I'd like to also note that that one need not be completely oblivious to the spectrum of difference in consequence to note that principles don't simply evaporate in the face of such consequence. Matter has a gravitational property whether in the context of a feather falling to earth or a plane filled with passengers. Preventing people from yelling "fire" in a theater is clearly not the same as censorship in the Soviet Union. However, claiming it's different in principle is another story altogether.
"then extrapolate the drowning child analogy into its intended application through the polity."Intended by whom? By the strawman builder, that's whom.
If the drowning child analogy is not meant to apply a particular ethical or political view to political theory more generally (or reality as it may be) then what is the point of invoking it in a political context? Are we not talking about justifications for and exceptions to rights? Are we, perhaps then, only exclusively actually talking only about drowning people with no particular political implications? I would guess not. I'm building no "strawman" here.
"It seems like such a principle would call us to give as long as one needs. But the world isn't a pond with a single drowning child. The world is a pond with hundreds of millions of "drowning children" and we are billions of passersby. As I type this, thousands upon thousands of people are dying from starvation and disease. I could be using this time, marginally, to save them. Am I guilty of injustice? Should I be punished? Should I be locked away in a cage?"And this is where things stop making sense..."Well, all-or-nothing thinking makes it very hard to make sense of much of the real world, I grant you. For instance, it can make you believe nutty things like having a very limited obligation to help very specific people in very specific circumstances is exactly the same as having an unlimited obligation to help all people in all circumstances.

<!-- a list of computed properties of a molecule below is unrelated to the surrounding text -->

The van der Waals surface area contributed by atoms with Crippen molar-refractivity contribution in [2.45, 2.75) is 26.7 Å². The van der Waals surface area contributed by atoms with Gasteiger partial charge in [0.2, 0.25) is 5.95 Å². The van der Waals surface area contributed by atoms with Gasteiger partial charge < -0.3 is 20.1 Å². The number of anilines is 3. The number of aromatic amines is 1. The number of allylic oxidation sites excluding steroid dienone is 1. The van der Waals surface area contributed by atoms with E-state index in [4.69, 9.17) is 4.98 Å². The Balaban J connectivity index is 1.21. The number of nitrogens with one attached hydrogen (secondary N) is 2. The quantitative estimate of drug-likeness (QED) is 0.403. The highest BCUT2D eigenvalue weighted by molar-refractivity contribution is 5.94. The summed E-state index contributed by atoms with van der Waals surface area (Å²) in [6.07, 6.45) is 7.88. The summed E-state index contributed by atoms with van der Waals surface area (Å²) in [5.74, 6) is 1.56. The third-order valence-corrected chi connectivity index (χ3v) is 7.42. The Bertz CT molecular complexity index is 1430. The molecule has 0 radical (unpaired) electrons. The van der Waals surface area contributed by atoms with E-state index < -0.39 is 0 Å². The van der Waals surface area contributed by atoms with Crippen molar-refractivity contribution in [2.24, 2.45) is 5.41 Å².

I'm not contending that they are the same - in the same way that I'm not contending that stopping someone from yelling "fire" in a crowded theater is the same as censorship in the Soviet Union; and in the same way that I'm not contending that a feather falling to the ground is the same as a plane falling to the ground. I'm asking you to deconstruct gravity. I'm asking you how principles, as such, are circumvented, delineated, navigated and ultimately contradicted without being broken altogether. Poking an unsuspecting woman with a pencil doesn't make you a rapist. But the same principle that leads you to determine that rape is wrong also leads you to believe that poking her with the pencil is wrong. Pointing out the difference in severity of the two situations or merely trying to wave the matter away with the ambiguities of "prudence" doesn't make the principle of the matter disappear. And that is largely my point.
I think it's perfectly consistent to have a world with positive rights or negative rights, but not both. The concepts conflict in almost the most diametrically opposing sense. A claim as a right in one sense NECESSARILY detracts from a right in the other sense; so that in at least one of the two senses, it cannot truly be a "right" at all. That is the primary contention - that, logically, you cannot have a party with a positive "right" to X and another party with a negative "right" to X. The extent to which one party has a right in one fashion is exactly the extent to which the adjacent party does not have a right in the other fashion. And without that exclusivity of authority (ownership) then, again, it is no "right" at all - merely a privilege.